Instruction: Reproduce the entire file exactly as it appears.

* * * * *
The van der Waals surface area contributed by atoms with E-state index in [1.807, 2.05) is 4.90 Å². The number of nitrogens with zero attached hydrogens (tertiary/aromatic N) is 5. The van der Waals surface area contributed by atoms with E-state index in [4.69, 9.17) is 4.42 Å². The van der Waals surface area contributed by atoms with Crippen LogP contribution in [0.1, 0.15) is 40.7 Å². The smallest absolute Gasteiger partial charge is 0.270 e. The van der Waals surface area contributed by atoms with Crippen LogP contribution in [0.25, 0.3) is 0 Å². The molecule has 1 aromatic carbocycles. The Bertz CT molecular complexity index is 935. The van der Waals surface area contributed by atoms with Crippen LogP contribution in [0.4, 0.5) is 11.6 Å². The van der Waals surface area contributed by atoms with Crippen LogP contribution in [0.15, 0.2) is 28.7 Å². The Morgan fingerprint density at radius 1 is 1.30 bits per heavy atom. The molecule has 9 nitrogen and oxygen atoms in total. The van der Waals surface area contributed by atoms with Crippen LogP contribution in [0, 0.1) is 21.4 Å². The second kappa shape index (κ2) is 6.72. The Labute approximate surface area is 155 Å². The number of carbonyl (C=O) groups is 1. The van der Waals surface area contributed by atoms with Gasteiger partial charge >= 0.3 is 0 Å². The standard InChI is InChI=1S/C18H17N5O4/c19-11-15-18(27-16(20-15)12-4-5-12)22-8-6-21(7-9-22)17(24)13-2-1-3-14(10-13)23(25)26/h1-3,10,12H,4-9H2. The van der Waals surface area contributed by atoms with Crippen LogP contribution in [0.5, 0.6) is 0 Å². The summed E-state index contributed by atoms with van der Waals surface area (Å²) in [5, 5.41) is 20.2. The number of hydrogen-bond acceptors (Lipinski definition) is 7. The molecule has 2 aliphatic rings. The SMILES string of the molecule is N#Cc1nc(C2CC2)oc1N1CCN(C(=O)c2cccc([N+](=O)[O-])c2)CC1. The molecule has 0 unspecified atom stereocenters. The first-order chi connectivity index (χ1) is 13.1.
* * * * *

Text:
The van der Waals surface area contributed by atoms with E-state index in [1.807, 2.05) is 4.90 Å². The number of nitrogens with zero attached hydrogens (tertiary/aromatic N) is 5. The van der Waals surface area contributed by atoms with E-state index in [4.69, 9.17) is 4.42 Å². The van der Waals surface area contributed by atoms with Crippen LogP contribution in [0.1, 0.15) is 40.7 Å². The smallest absolute Gasteiger partial charge is 0.270 e. The van der Waals surface area contributed by atoms with Crippen LogP contribution in [0.25, 0.3) is 0 Å². The molecule has 1 aromatic carbocycles. The Bertz CT molecular complexity index is 935. The van der Waals surface area contributed by atoms with Crippen LogP contribution in [0.4, 0.5) is 11.6 Å². The van der Waals surface area contributed by atoms with Crippen LogP contribution in [0.15, 0.2) is 28.7 Å². The Morgan fingerprint density at radius 1 is 1.30 bits per heavy atom. The molecule has 9 nitrogen and oxygen atoms in total. The van der Waals surface area contributed by atoms with Crippen LogP contribution in [0, 0.1) is 21.4 Å². The second kappa shape index (κ2) is 6.72. The Labute approximate surface area is 155 Å². The number of carbonyl (C=O) groups is 1. The van der Waals surface area contributed by atoms with Gasteiger partial charge >= 0.3 is 0 Å². The standard InChI is InChI=1S/C18H17N5O4/c19-11-15-18(27-16(20-15)12-4-5-12)22-8-6-21(7-9-22)17(24)13-2-1-3-14(10-13)23(25)26/h1-3,10,12H,4-9H2. The van der Waals surface area contributed by atoms with Crippen LogP contribution in [0.5, 0.6) is 0 Å². The summed E-state index contributed by atoms with van der Waals surface area (Å²) in [5, 5.41) is 20.2. The number of hydrogen-bond acceptors (Lipinski definition) is 7. The molecule has 2 aliphatic rings. The SMILES string of the molecule is N#Cc1nc(C2CC2)oc1N1CCN(C(=O)c2cccc([N+](=O)[O-])c2)CC1. The molecule has 0 unspecified atom stereocenters. The first-order chi connectivity index (χ1) is 13.1.